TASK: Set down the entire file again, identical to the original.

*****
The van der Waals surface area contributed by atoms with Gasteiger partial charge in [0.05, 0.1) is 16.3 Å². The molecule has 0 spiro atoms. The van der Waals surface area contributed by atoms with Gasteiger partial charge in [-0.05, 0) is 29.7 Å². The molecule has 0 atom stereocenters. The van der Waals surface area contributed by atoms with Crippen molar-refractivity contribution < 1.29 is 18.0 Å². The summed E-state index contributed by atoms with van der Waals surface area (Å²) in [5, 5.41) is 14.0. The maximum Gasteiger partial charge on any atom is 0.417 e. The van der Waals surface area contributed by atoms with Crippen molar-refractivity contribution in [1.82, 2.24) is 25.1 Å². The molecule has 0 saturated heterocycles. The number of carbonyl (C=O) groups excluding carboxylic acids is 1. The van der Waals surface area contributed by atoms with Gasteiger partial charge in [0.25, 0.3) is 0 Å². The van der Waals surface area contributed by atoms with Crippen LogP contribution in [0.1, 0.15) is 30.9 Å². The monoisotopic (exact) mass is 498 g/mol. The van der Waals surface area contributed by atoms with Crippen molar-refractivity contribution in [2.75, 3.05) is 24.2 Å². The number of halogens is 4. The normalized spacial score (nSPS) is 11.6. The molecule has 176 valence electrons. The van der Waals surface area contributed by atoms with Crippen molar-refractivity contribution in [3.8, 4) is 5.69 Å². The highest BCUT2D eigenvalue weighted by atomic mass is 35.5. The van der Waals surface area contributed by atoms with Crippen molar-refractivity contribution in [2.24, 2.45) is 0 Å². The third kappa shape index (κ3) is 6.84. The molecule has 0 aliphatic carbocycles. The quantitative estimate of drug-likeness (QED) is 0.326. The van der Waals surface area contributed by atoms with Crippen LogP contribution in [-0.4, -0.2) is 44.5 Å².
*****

The van der Waals surface area contributed by atoms with Gasteiger partial charge in [0.05, 0.1) is 16.3 Å². The molecule has 0 spiro atoms. The van der Waals surface area contributed by atoms with Gasteiger partial charge in [-0.05, 0) is 29.7 Å². The molecule has 0 atom stereocenters. The van der Waals surface area contributed by atoms with Crippen molar-refractivity contribution < 1.29 is 18.0 Å². The summed E-state index contributed by atoms with van der Waals surface area (Å²) in [5, 5.41) is 14.0. The maximum Gasteiger partial charge on any atom is 0.417 e. The van der Waals surface area contributed by atoms with Crippen molar-refractivity contribution in [1.82, 2.24) is 25.1 Å². The molecule has 0 saturated heterocycles. The number of carbonyl (C=O) groups excluding carboxylic acids is 1. The van der Waals surface area contributed by atoms with Gasteiger partial charge in [0.25, 0.3) is 0 Å². The van der Waals surface area contributed by atoms with Crippen LogP contribution in [0.1, 0.15) is 30.9 Å². The monoisotopic (exact) mass is 498 g/mol. The van der Waals surface area contributed by atoms with Crippen molar-refractivity contribution in [2.75, 3.05) is 24.2 Å². The number of halogens is 4. The normalized spacial score (nSPS) is 11.6. The molecule has 176 valence electrons. The van der Waals surface area contributed by atoms with Crippen molar-refractivity contribution in [3.8, 4) is 5.69 Å². The highest BCUT2D eigenvalue weighted by atomic mass is 35.5. The van der Waals surface area contributed by atoms with Crippen molar-refractivity contribution in [2.24, 2.45) is 0 Å². The third kappa shape index (κ3) is 6.84. The molecule has 0 aliphatic carbocycles. The quantitative estimate of drug-likeness (QED) is 0.326. The van der Waals surface area contributed by atoms with Crippen LogP contribution in [-0.4, -0.2) is 44.5 Å².